Highlights from the 2015 Geneva Motor Show

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The COBI system combines the user's smartphone with sensors and peripheral devices

There are already non-electric bicycles and motor-assisted e-bikes, although lately we've also been seeing the emergence of a third category – "smart bikes." These are (usually) human-powered bikes with built-in electronic systems that perform functions such as navigation, theft deterrence and directional lighting. While there are purpose-built models such as the Valour and Rogue C6, German start-up iCradle is taking another approach. Its COBI system is designed to convert a traditional bike into a smart bike.  Read More

The Microsoft-developed technology aims to provide those with blindness with a greater deg...

While the act of walking down the street might be second nature to most of us, it can be a much more difficult experience for those who are blind or visually impaired. To combat the issue, Microsoft has developed a headset that uses bone-conducting audio, creating a 3D soundscape to safely guide users to their destinations.  Read More

The chemical computer works by differences in surface tension

If you’re going out for pizza in Budapest, which would you choose to get you there; a smartphone with GPS or a drop of gel on a little maze? A team of scientists from Switzerland, Hungary, Japan and Scotland under the leadership of Empa, the Swiss Federal Laboratories for Materials Science and Technology, thinks that the gel might be your better bet because that little bit of plastic and goo is a chemical computer capable of navigating a maze faster than a satnav.  Read More

The Yubi Navi concept aims to make on-foot navigation more intuitive (Photo: Stephen Cleme...

Anyone who’s walked down the street using their smartphone for navigation will know that it’s not an ideal solution. While the service itself is invaluable, the need to constantly keep glancing down at the display to check you’re heading in the correct direction can be more than a little tedious. NTT Domoco’s Yubi Navi is a prototype device that looks to simplify on-foot navigation, replacing visual, on-screen prompts with subtle, tactile cues.  Read More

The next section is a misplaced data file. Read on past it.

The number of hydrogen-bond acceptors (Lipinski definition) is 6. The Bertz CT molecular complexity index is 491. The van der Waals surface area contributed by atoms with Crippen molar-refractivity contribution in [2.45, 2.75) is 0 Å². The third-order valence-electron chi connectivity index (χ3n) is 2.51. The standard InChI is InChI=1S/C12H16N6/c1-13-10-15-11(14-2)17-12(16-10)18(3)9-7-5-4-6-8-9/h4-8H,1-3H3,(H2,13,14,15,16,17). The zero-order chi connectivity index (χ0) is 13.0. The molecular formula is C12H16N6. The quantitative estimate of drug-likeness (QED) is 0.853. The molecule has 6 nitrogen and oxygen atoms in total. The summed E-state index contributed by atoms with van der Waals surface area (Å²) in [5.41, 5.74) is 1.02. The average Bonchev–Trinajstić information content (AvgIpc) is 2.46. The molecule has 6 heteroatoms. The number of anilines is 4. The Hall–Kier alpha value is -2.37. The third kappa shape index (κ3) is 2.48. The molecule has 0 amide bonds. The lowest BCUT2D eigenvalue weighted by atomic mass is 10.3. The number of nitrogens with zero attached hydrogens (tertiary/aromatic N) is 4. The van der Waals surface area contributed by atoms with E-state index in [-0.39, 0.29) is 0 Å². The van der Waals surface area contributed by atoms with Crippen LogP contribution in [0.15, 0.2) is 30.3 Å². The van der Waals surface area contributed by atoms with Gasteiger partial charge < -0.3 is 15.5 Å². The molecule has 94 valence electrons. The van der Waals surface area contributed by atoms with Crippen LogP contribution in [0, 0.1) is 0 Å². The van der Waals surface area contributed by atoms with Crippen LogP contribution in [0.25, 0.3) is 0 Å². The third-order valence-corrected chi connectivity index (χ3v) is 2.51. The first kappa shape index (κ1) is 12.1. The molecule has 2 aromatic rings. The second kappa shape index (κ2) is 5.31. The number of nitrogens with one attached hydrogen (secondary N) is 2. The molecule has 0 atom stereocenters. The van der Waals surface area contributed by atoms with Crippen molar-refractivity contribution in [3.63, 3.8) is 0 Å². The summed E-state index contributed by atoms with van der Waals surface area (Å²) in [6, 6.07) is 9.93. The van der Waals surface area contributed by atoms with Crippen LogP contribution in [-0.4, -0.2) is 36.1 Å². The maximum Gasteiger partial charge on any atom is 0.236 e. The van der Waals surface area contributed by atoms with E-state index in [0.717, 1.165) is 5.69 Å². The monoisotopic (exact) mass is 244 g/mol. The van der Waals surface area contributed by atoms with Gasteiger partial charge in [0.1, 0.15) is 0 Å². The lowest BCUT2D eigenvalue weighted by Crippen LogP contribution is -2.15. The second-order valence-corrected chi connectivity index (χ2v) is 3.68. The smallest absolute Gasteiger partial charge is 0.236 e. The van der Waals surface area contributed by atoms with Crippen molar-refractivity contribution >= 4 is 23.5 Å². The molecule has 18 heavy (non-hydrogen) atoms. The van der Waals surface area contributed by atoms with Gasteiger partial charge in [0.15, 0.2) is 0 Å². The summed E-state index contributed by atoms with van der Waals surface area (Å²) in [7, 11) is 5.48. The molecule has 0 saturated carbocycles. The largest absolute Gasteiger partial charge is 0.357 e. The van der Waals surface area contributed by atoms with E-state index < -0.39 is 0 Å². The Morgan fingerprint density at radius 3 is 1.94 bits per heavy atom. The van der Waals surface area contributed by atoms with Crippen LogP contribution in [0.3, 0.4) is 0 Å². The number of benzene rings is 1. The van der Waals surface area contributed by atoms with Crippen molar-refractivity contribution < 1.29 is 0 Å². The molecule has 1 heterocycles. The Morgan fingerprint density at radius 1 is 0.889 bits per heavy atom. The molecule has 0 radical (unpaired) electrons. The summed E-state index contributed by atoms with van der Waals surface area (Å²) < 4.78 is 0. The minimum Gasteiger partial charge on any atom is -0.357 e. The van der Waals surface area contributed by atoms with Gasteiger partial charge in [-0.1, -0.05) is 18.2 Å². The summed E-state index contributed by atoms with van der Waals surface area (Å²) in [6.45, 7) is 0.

World Beacon hopes to spread the SightCompass technology throughout schools, institutions ...

With their GPS capabilities and navigation apps, smartphones have undoubtedly made it easier for us to find our way around. The good news is we are starting to see these benefits extended to the visually impaired. SightCompass is a system that harnesses these strengths of the smartphone and combines them with proximity beacons to inform blind people of their surroundings.  Read More

Pioneer's new in-car multimedia systems are the first to feature support for Apple's CarPl...

Apple's CarPlay announcement back in March would have certainly caught the attention of many iPhone-toting drivers. But with the system to be integrated only in selected vehicles, at least initially, it may have left many scratching their head with their free hand. Pioneer has now come to the party, launching three multimedia systems that can be fitted to any vehicle and feature Apple CarPlay to offer smartphone control from behind the wheel.  Read More

The Pioneer rearview mirror telematics unit installs over the existing rearview mirror

Digital gadgetry for cars is progressing by leaps and bounds, which is great – except when they your car doesn't have them. Japan's Pioneer Corporation has developed one way to keep up with the high-tech motoring Joneses in the form of its rearview mirror telematics unit – a wireless information module that fits over a car's original rearview mirror.  Read More

LocName allows users to share place location information via a URL and mobile app, as well...

Repeatedly typing out addresses to share via email can be time-consuming, especially if they are written in a foreign language. A new service wants to make the need to type out addresses a thing of the past. LocName allows users to create a URL for an address that can then be easily shared.  Read More

A concept rendering of the robotic ship of the future (Image: Rolls Royce)

Earlier this year Rolls Royce outlined a future where giant robot cargo vessels ply the world's sea lanes without a human crew on board. That scenario is now coming closer to reality as the EU project MUNIN looks into the feasibility of robotic freighters and the hurdles they must overcome.  Read More

A blind test subject prepares to try out the wayfindr system (Photo: RLSB)

Even more so than their sighted counterparts, blind people rely heavily on public transport. In a survey of blind youth conducted by the Royal London Society for Blind People (RLSB), however, about half of the participants stated that they were uncomfortable using the London Underground. With that in mind, the RLSB's Youth Forum partnered with the ustwo design firm to create a prototype system known as wayfindr. It uses a combination of Bluetooth beacons, an app, and bone conduction headphones to guide users through the subway system.  Read More

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